Philisophical Musings

of an agnostic polyamorous heterosexual artistic soul

Critique: The Reason for God

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I have been reading “The Reason for God – Belief in an Age of Skepticism”  by Timothy Keller, as part of my continual search for answers to my many questions. I am not one to take things at face value, or to necessarily trust my “hunches” and “emotions”, and therefore I also strongly believe in challenging myself by taking seriously “answers” from all walks of life, religious or not. Not one of us can be completely non-biased when trying to formulate what we believe. I continually have to struggle against many years of Christian religious teachings, which though I now for the most part reject, still have undeniably had a part in forming the person which I am today.

Tim Keller is a superb speaker. Gifted, talented, engaging, interesting. He is certainly not a poor writer either. And these are of course reasons why he has a great deal of committed followers. As I am starting this critique, I am only half way through the book. The first half deals with all the “reasons” which moften are used in trying to refute the plausability of Christianity in specific or religion in general. Because there is a lot in the book to react to, I need to start getting things down before I have too many loose thoughts floating through my head.

So far, I have found the book to be an interesting and engaging read. Keller certainly seems to be a well read author, and I would say he has done a lot of his homework for this book. Most of what he claims is supported by footnotes which lead to the sources of his propositions. It would naturally be a huge task to also verify all those sources, and one must, as always, work on an assumption that such statements are basically accurate. However accurate though, all the footnoted sources are subject to personal interpretation. What I am saying is, I certainly do not have the time to verify all the sources, and therefore, will base my critique mostly on what Keller himself makes of those sources.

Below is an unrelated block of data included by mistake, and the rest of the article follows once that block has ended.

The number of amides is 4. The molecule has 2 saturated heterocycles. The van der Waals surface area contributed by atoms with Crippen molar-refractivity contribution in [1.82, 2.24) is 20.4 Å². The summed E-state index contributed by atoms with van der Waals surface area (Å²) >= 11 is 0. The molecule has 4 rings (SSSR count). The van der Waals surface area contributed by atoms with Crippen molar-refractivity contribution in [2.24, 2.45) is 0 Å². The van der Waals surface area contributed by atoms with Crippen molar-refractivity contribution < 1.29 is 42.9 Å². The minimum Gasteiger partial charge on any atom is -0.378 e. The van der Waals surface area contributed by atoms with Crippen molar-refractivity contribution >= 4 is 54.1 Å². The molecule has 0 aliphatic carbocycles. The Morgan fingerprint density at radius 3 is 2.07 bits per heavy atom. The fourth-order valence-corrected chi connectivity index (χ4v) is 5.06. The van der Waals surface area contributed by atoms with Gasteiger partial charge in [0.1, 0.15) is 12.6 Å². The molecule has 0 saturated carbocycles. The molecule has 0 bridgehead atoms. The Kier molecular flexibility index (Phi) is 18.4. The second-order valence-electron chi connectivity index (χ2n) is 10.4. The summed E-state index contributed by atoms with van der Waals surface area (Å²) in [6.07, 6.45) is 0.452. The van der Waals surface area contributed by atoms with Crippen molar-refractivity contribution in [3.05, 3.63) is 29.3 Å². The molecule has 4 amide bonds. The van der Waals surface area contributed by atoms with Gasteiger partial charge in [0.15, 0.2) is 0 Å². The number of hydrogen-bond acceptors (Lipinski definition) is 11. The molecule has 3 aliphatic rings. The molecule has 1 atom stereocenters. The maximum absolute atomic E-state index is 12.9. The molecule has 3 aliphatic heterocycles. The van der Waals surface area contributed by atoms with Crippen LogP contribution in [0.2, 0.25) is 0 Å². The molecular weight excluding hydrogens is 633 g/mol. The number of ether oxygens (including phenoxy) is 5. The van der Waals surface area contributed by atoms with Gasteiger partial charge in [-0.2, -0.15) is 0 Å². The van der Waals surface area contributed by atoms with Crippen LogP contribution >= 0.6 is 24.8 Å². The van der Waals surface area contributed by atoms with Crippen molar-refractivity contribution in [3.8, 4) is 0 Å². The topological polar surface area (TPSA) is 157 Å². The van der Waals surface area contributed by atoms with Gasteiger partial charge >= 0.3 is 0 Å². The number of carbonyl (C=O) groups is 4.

This critique will proceed chapter by chapter. This not only serves to keep things more organized, but also allows commenting (which I would encourage) to also follow that same organization. My hope is two fold. First of all, this method of critiquing a book is for myself a personal method to really absorb, understand and make my own a writers ideas. Secondly, I hope to encourage healthy and respectful dialog  within a wider community. We all have a lot to learn about life, and inevitably, we will all have to make our own choices in how to best go about life. But without true, open and respectful dialog, life will only stagnate. And stagnation is never a good thing.

So, on to it…

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Written by Philoman

March 7, 2010 at 8:10 pm

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